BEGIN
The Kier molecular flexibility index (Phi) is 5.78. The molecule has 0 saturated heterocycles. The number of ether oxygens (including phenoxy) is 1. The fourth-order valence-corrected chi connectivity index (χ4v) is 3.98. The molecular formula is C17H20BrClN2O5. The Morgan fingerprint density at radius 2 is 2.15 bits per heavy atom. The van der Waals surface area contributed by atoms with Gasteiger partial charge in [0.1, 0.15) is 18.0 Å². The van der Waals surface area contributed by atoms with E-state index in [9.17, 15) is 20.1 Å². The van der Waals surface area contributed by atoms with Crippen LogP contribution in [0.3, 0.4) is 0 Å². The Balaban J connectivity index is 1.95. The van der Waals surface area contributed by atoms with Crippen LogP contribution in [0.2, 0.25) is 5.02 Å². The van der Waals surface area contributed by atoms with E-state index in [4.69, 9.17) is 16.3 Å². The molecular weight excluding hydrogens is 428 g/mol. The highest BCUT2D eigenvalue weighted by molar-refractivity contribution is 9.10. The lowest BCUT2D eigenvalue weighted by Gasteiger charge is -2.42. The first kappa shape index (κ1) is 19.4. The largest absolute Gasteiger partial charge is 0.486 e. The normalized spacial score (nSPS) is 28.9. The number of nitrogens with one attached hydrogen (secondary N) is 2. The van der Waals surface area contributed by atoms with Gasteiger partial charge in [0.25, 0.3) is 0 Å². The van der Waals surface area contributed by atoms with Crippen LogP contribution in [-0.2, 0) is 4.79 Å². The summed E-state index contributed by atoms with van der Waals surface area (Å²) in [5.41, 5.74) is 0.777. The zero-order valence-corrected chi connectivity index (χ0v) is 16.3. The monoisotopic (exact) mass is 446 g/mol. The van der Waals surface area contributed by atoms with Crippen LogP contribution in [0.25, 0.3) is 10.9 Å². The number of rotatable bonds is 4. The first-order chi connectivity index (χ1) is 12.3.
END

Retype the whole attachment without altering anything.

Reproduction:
The Kier molecular flexibility index (Phi) is 5.78. The molecule has 0 saturated heterocycles. The number of ether oxygens (including phenoxy) is 1. The fourth-order valence-corrected chi connectivity index (χ4v) is 3.98. The molecular formula is C17H20BrClN2O5. The Morgan fingerprint density at radius 2 is 2.15 bits per heavy atom. The van der Waals surface area contributed by atoms with Gasteiger partial charge in [0.1, 0.15) is 18.0 Å². The van der Waals surface area contributed by atoms with E-state index in [9.17, 15) is 20.1 Å². The van der Waals surface area contributed by atoms with Crippen LogP contribution in [0.3, 0.4) is 0 Å². The Balaban J connectivity index is 1.95. The van der Waals surface area contributed by atoms with Crippen LogP contribution in [0.2, 0.25) is 5.02 Å². The van der Waals surface area contributed by atoms with E-state index in [4.69, 9.17) is 16.3 Å². The molecular weight excluding hydrogens is 428 g/mol. The highest BCUT2D eigenvalue weighted by molar-refractivity contribution is 9.10. The lowest BCUT2D eigenvalue weighted by Gasteiger charge is -2.42. The first kappa shape index (κ1) is 19.4. The largest absolute Gasteiger partial charge is 0.486 e. The normalized spacial score (nSPS) is 28.9. The number of nitrogens with one attached hydrogen (secondary N) is 2. The van der Waals surface area contributed by atoms with Gasteiger partial charge in [0.25, 0.3) is 0 Å². The van der Waals surface area contributed by atoms with Crippen LogP contribution in [-0.2, 0) is 4.79 Å². The summed E-state index contributed by atoms with van der Waals surface area (Å²) in [5.41, 5.74) is 0.777. The zero-order valence-corrected chi connectivity index (χ0v) is 16.3. The monoisotopic (exact) mass is 446 g/mol. The van der Waals surface area contributed by atoms with Crippen LogP contribution in [0.25, 0.3) is 10.9 Å². The number of rotatable bonds is 4. The first-order chi connectivity index (χ1) is 12.3.